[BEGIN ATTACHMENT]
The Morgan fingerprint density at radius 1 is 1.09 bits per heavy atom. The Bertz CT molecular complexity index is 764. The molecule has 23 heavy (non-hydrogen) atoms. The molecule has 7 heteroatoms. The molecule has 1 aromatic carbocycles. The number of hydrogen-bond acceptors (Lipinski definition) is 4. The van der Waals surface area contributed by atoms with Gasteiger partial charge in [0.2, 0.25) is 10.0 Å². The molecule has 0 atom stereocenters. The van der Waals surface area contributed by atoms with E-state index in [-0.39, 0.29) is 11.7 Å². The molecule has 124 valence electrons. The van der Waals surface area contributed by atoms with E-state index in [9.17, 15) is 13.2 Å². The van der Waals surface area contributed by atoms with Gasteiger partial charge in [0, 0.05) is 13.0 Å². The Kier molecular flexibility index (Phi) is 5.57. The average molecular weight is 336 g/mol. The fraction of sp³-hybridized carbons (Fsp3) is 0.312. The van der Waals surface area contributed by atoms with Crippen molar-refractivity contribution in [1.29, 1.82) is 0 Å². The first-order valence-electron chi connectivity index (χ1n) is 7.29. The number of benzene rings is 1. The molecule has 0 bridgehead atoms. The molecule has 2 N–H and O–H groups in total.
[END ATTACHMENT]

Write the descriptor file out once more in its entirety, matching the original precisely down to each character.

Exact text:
The Morgan fingerprint density at radius 1 is 1.09 bits per heavy atom. The Bertz CT molecular complexity index is 764. The molecule has 23 heavy (non-hydrogen) atoms. The molecule has 7 heteroatoms. The molecule has 1 aromatic carbocycles. The number of hydrogen-bond acceptors (Lipinski definition) is 4. The van der Waals surface area contributed by atoms with Gasteiger partial charge in [0.2, 0.25) is 10.0 Å². The molecule has 0 atom stereocenters. The van der Waals surface area contributed by atoms with E-state index in [-0.39, 0.29) is 11.7 Å². The molecule has 124 valence electrons. The van der Waals surface area contributed by atoms with E-state index in [9.17, 15) is 13.2 Å². The van der Waals surface area contributed by atoms with Gasteiger partial charge in [0, 0.05) is 13.0 Å². The Kier molecular flexibility index (Phi) is 5.57. The average molecular weight is 336 g/mol. The fraction of sp³-hybridized carbons (Fsp3) is 0.312. The van der Waals surface area contributed by atoms with Crippen molar-refractivity contribution in [1.29, 1.82) is 0 Å². The first-order valence-electron chi connectivity index (χ1n) is 7.29. The number of benzene rings is 1. The molecule has 0 bridgehead atoms. The molecule has 2 N–H and O–H groups in total.